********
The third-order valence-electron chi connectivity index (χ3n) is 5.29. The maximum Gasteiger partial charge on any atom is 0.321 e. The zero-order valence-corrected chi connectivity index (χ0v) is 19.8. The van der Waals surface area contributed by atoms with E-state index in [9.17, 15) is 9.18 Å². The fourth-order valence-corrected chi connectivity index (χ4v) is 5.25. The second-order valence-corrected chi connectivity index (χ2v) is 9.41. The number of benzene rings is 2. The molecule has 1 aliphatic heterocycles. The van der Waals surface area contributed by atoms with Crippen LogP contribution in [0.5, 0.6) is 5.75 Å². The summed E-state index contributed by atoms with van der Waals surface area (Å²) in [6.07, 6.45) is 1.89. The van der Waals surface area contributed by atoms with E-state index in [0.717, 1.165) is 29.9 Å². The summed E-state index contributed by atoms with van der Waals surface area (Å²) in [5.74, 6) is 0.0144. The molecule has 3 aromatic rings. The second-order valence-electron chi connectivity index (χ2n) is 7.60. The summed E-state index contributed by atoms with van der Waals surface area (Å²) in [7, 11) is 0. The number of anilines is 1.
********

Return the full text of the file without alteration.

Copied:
The third-order valence-electron chi connectivity index (χ3n) is 5.29. The maximum Gasteiger partial charge on any atom is 0.321 e. The zero-order valence-corrected chi connectivity index (χ0v) is 19.8. The van der Waals surface area contributed by atoms with E-state index in [9.17, 15) is 9.18 Å². The fourth-order valence-corrected chi connectivity index (χ4v) is 5.25. The second-order valence-corrected chi connectivity index (χ2v) is 9.41. The number of benzene rings is 2. The molecule has 1 aliphatic heterocycles. The van der Waals surface area contributed by atoms with Crippen LogP contribution in [0.5, 0.6) is 5.75 Å². The summed E-state index contributed by atoms with van der Waals surface area (Å²) in [6.07, 6.45) is 1.89. The van der Waals surface area contributed by atoms with E-state index in [0.717, 1.165) is 29.9 Å². The summed E-state index contributed by atoms with van der Waals surface area (Å²) in [5.74, 6) is 0.0144. The molecule has 3 aromatic rings. The second-order valence-electron chi connectivity index (χ2n) is 7.60. The summed E-state index contributed by atoms with van der Waals surface area (Å²) in [7, 11) is 0. The number of anilines is 1.